Of course many serious players want to win in the long run. There's no need to ignore your reason for sitting down at the poker table to start with, but don't get confused with your long and short term goals. Focusing your attention strongly on winning in the short-term will encourage tilt and further destroy your results.

If you do not believe me then for an hour of your play stop thinking about the decisions you face at the poker table. Do not assess your options as you play each hand. Put those things out from your mind. Shift your focus instead to your desire to win as early as possible in the particular session. You want to win each pot every time you play the game. Put your mind completely and exclusively on winning the pot. Now, how well do you think you will play during this hour? I can tell you I don't like your chances.

Though, some players take their minds that far off their playing decisions. I hope that thing is clear that it is actually only on the objective assessment of those decisions that your mind follows as you play.

The Golden Key

We will see one main feature of the professional attitude: The awareness of the need to focus not on short term results but on the quality of play. This is the golden key to a good poker. Made possible to the elements mentioned above, in relation to the focus will help maximize your hourly rate and give you with great immunity to tilt. When your attention is fully focused in this way, you do not think, "Oh, God, she drew out on me again! Now I'm stuck so bad it'll be a miracle if I get even." You think, "She was semi-bluff with her flush draw. I think I charged her as much as I could by raising on the turn. Was there are any much better way to play it? Next hand."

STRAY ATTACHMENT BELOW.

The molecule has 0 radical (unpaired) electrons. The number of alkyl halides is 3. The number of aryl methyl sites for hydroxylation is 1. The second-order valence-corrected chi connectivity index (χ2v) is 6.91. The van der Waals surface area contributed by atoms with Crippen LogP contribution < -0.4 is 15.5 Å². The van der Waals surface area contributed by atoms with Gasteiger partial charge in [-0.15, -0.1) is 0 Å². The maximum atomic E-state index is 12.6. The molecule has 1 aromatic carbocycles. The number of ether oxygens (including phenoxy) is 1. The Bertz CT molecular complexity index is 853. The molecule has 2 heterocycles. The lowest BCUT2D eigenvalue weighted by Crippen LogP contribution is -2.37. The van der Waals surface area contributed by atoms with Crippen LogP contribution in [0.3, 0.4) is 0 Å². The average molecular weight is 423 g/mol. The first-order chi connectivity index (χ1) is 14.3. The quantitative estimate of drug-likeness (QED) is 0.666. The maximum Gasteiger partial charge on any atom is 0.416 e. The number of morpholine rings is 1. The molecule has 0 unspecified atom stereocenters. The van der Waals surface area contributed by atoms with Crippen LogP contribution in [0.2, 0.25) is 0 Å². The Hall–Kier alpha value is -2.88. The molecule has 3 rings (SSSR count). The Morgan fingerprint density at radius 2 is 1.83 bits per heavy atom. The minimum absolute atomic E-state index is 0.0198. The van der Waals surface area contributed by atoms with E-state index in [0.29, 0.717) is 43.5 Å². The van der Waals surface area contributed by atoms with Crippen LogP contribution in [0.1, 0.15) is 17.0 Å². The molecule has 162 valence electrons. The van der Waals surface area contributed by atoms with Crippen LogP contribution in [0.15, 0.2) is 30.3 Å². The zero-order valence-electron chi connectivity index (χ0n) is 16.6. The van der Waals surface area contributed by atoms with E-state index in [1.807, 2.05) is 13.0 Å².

You don't think, "I'm fed up with getting stuck. I'm going to play this little suited connector even though it may not be correct in this place. Perhaps I win a big pot." You think, "Not profitable here so I'll fold."

Hence, while your long term goal of winning remains, you focus mainly on playing well. Playing well or correctly means making more money as much as possible most of the time. So it is interconnected with winning in the long run. It makes more sense to think of your decision in regard to the monetary expectation or "expected value" (EV), to use recent Internet parlance. You always struggle to make decision which will average the profit in the long run, but that is not thinking about winning by itself. It is also not thinking about competition, or victory or defeat. It is analyzing decisions.

I would also recommend that you will do best is you can just put winning out of your mind as you play. For a time being just forget about your long term goal. Put it aside and concentrate only about your play. Make playing well, playing to increase EV, your only aim at the poker table.

There are many skilled players whose results at poker are comparatively poor only because they are out of touch with the professional attitude. They get caught up in concerns over having winning sessions, go on tilt and their judgment becomes weakening over a long period. Paradoxically, there are less skilled players who do better at the game only because they maintain the professional attitude every now and then.

If you have any difficult with emotion affecting your play, try shifting your focus away from short term results to the quality of your play. Work on your confidence with poker theory. Remember that short term fluctuations of all sorts are predictable. Analyze your and your rivals play. Once the professional attitude is at the normal state at the table, you will be tilt resistant. Furthermore, your mental strategy will be intentionally focused where it will do you the good - on the decisions which evaluate your long term profits.

Continue Here: Judgment Of Making Profitable Decision